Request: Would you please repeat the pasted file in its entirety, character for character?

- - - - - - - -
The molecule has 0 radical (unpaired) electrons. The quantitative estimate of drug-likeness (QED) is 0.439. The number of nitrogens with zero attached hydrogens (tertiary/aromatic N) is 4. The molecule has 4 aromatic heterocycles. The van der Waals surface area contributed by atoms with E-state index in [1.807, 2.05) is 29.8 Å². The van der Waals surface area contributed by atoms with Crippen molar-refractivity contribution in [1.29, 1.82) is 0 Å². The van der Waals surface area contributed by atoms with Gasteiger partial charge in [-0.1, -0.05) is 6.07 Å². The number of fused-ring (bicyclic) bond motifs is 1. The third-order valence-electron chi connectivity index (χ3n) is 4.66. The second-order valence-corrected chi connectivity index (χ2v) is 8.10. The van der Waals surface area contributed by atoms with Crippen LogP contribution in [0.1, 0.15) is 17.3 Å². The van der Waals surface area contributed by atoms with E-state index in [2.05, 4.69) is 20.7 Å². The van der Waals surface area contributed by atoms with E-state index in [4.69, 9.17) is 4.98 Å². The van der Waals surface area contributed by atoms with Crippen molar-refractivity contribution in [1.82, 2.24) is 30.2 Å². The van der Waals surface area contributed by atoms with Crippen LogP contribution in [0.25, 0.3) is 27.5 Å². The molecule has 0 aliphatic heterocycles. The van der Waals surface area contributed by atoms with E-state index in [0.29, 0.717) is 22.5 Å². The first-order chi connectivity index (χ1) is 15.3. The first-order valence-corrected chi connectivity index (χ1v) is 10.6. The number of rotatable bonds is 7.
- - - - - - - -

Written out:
The molecule has 0 radical (unpaired) electrons. The quantitative estimate of drug-likeness (QED) is 0.439. The number of nitrogens with zero attached hydrogens (tertiary/aromatic N) is 4. The molecule has 4 aromatic heterocycles. The van der Waals surface area contributed by atoms with E-state index in [1.807, 2.05) is 29.8 Å². The van der Waals surface area contributed by atoms with Crippen molar-refractivity contribution in [1.29, 1.82) is 0 Å². The van der Waals surface area contributed by atoms with Gasteiger partial charge in [-0.1, -0.05) is 6.07 Å². The number of fused-ring (bicyclic) bond motifs is 1. The third-order valence-electron chi connectivity index (χ3n) is 4.66. The second-order valence-corrected chi connectivity index (χ2v) is 8.10. The van der Waals surface area contributed by atoms with Crippen LogP contribution in [0.1, 0.15) is 17.3 Å². The van der Waals surface area contributed by atoms with E-state index in [2.05, 4.69) is 20.7 Å². The van der Waals surface area contributed by atoms with E-state index in [4.69, 9.17) is 4.98 Å². The van der Waals surface area contributed by atoms with Crippen molar-refractivity contribution in [1.82, 2.24) is 30.2 Å². The van der Waals surface area contributed by atoms with Crippen LogP contribution in [0.25, 0.3) is 27.5 Å². The molecule has 0 aliphatic heterocycles. The van der Waals surface area contributed by atoms with E-state index in [0.29, 0.717) is 22.5 Å². The first-order chi connectivity index (χ1) is 15.3. The first-order valence-corrected chi connectivity index (χ1v) is 10.6. The number of rotatable bonds is 7.